More fun than a barrel full of dwarves

Hobbit lightens up with ‘Desolation of Smaug’

by Willie Krischke

Now that we’re two-thirds of the way through it, “The Hobbit” trilogy is forming up to be Middle Earth-lite. It’s an entertaining series of movies for any and all who thought “Lord of the Rings” was far too serious and grim. Though it occasionally takes stabs at being “epic,” these Hobbit movies are far more interested in just having fun in an imaginary world. Granted, they’re just as violent and bloody as the Rings movies, but even the violence is played for cheers and laughs.  With that in mind, I’m going to run through “The Hobbit: Desolation of Smaug” with an eye for its goofiness and fun-loving spirit.

Bereft of their ponies at the end of the last movie, Bilbo and company take refuge in the barn – or maybe the home? – of a bear who turns into the vaguely Native American-seeming Beorn (“once my people were many... we were here long before the intruders from the North took our land.”) He doesn’t like dwarves, but he really hates orcs, and the enemy of my enemy is my friend, so he equips the company with what they need and sends them on their way. 

At the edge of a dark and dangerous forest, Gandalf suddenly decides he has more important things to do, and leaves Bilbo and co. to fend for themselves with hardly a word of explanation. My theory is that he just really, really hates spiders, because that’s the next trap they fall into – big hairy nasty eight-legged freaks that cast sleepy spells around them and wrap them in webs.

All except Bilbo, who has climbed up a tree to get some fresh air, so naturally is well positioned to save his friends, which he does, with the help of his magic ring. But in the process of fighting the arachnids, the dwarves are rescued/captured by wood elves, who are sort of the Michigan Militia of elves, running around the woods heavily armed and not giving a damn what happens in the wide world beyond the trees. Legolas is one of them, and he looks exactly the same as in “Lord of the Rings,” because, of course, elves don’t age, and neither does Orlando Bloom. He moves like Bruce Lee with a bow and arrow, and seems to need no more reason to kill orcs than I need to swat fruit flies in my kitchen: they’re there, they’re annoying and they’re kind of gross.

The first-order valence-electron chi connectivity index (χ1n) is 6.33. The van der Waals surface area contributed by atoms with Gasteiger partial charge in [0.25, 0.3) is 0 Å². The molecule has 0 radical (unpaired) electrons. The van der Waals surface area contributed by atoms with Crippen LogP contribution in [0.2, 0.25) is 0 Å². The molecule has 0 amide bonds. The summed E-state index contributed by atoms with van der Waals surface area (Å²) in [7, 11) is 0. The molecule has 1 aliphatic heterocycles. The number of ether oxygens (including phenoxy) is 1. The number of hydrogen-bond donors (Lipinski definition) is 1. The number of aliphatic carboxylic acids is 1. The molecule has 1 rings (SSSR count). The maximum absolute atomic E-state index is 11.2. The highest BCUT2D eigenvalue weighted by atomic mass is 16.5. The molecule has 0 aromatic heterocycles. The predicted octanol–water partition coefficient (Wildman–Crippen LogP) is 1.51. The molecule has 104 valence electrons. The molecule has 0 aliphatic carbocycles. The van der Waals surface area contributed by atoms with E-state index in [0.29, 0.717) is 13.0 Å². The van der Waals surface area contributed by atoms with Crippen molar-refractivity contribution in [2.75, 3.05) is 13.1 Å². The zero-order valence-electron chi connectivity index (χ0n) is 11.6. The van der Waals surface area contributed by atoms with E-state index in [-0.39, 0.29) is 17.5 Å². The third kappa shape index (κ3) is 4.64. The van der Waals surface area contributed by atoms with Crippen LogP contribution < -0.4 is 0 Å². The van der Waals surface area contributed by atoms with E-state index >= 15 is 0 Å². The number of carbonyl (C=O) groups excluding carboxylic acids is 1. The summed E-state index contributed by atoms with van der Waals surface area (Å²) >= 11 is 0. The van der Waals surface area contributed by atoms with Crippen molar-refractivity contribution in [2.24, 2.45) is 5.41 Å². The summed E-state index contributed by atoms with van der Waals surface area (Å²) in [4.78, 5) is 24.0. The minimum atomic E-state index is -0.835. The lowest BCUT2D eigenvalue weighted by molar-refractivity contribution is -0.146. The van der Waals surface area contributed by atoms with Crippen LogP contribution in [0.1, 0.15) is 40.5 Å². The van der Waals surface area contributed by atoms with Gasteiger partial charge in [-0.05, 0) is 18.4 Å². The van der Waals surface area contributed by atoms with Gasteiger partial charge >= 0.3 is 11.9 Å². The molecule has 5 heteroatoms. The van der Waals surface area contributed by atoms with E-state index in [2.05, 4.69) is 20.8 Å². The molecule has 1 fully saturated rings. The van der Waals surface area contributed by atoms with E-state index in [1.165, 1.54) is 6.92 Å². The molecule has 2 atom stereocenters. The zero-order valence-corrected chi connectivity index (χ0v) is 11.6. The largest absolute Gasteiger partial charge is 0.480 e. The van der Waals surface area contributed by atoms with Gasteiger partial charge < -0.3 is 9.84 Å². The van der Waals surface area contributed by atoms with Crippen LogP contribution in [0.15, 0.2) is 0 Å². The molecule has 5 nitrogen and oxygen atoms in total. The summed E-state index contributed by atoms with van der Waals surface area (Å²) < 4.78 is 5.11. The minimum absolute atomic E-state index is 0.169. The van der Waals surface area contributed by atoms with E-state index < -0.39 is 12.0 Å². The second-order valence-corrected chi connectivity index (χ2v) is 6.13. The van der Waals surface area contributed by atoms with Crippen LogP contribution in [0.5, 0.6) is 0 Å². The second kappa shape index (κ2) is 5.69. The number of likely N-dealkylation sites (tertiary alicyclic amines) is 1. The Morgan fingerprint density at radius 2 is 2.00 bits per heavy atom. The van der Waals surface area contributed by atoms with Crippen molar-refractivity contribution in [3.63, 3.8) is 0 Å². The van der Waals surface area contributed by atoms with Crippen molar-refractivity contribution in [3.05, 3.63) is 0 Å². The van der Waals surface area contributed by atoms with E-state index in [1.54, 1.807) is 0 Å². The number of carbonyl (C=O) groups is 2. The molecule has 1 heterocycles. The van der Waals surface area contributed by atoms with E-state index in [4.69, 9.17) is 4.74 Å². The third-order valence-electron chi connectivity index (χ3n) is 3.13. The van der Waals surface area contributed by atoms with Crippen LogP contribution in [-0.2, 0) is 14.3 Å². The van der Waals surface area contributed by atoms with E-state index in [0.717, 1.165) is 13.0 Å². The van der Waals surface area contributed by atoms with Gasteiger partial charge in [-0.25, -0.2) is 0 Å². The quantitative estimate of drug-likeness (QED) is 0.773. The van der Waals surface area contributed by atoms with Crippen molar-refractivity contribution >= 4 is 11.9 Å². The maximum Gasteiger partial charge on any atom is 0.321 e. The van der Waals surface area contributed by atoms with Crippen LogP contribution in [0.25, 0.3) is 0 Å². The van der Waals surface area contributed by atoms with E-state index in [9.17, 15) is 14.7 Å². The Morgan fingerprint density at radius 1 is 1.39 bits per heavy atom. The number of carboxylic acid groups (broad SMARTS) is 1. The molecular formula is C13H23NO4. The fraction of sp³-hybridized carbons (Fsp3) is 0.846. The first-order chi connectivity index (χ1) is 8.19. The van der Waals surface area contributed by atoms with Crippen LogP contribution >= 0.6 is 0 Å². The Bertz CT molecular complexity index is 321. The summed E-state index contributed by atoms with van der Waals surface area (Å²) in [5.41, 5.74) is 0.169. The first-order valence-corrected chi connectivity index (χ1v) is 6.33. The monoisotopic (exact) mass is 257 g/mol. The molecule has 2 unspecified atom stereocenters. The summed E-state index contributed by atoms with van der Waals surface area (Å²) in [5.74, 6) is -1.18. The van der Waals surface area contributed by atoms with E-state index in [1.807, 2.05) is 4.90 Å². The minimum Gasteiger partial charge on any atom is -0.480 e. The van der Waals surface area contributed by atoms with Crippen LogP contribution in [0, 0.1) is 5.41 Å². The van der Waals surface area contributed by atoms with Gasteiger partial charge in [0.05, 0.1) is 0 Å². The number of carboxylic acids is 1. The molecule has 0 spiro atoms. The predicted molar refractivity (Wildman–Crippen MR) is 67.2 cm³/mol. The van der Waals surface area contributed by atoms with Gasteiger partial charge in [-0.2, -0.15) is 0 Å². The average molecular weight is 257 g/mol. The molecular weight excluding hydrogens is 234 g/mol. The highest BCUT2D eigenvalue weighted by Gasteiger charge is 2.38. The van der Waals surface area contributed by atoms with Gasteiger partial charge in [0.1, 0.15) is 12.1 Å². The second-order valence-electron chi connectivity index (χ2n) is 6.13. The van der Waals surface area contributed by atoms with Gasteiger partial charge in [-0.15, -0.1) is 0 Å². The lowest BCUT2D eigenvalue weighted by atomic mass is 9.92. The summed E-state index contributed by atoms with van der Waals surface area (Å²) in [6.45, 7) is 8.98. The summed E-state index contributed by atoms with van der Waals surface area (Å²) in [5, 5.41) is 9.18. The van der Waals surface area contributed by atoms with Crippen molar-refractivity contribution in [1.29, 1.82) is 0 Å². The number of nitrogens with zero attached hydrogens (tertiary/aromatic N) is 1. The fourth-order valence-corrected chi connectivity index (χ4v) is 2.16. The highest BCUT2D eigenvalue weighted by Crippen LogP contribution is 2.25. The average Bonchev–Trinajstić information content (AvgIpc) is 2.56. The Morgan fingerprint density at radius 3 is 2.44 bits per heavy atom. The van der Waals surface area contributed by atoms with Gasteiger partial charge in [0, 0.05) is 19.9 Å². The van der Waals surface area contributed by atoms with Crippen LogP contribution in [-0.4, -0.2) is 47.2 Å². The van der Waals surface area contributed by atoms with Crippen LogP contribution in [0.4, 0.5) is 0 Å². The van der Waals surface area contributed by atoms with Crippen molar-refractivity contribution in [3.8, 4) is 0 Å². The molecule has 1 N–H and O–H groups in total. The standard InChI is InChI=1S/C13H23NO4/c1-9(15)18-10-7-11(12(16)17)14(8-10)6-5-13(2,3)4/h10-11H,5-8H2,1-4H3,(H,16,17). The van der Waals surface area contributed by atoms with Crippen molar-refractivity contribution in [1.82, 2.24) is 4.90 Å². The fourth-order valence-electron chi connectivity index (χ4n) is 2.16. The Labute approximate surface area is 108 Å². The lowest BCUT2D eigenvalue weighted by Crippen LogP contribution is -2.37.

Legolas has a thing for Tauriel, a she-ninja elf, but her eye is caught by Fili, easily the best (and most elvish) looking of the dwarves. Of course Bilbo managed to slip the grasp of the elves, and is once again able to free the dwarves from their captors. Bilbo loads the dwarves in barrels and sends them racing down the river and over waterfalls, all the while fighting elves and orcs from inside the barrels, like some secret bonus level in Donkey Kong. It’s the best, most exciting and fun-loving sequence in the film, and also the one with the most gruesome, hideous and hilarious orc kills. That’s the great thing about a film whose bad guys are hideously ugly and stupid incarnations of evil; you can kill them six ways to Sunday and laugh about it without the slightest bit of squeamishness.

Meanwhile, up North, Gandalf meets up with Radagast for about two seconds, then deliberately walks into a trap and ends up in a cage. Because the movie wasn’t quite long enough. We do get to meet Sauron, but this part is confusing; is he the eye from the Lord of the Rings, or is the pupil of that eye strangely man-shaped? Is Sauron the pupil of the eye? Does it matter? Why is this scene in the movie?

After the barrel scene, Bilbo and the dwarves head toward a singularly unpleasant town built into an icy lake. It’s like Venice, with canals instead of streets, but in North Dakota. Everyone there is miserable, as you’d expect. They manage to gain the support of the sleazy town master, who possesses possibly the worst comb over ever seen on the big screen. So they head for the dragon’s lair.

It is here that Bilbo, who manages to find his way in after Thorin and Balin and all the other dwarves have given up and headed back down the mountain, once again saves them. And then once they’re inside, the dwarves have the gall to tell Bilbo “this is what we brought you for” and send him down alone to face the dragon and find the magical jewel they are looking for. So after he saved them from the spiders, then the elves, then found the one and only secret way in to the dragon’s lair, they basically offer him up as dragon bait. Nice guys, these dwarves.

Smaug the dragon is fantastic. At times it seems like Peter Jackson and Co. skimped on the CGI in this film; there are several scenes amongst the orcs that look like they were made for a video game. But when it comes to Smaug, the CGI team is at its best. He is fantastically huge, and moves with real weight and power. He also, surprisingly, has a personality, and suffice it to say that Smaug is pretty smug. He loves taunting Bilbo when he should probably be eating him, and can’t pass up a chance to boast about his own majesty and power. The scenes – which make up the final half hour or so of the film – are really thrilling. 

“Desolation of Smaug” ends on a cliffhanger – as all good middle films in a trilogy should – with Bilbo uttering “What have we done?” as the screen fades to black. Watching the film was a goofy, giddy good time, not unlike a barrel ride down the river. Don’t take it too seriously, don’t compare it to the book (always a bad idea) and it’s a lot of fun. I enjoyed it a lot more than the first film, and it’s got me looking forward to the finale. That’s progress.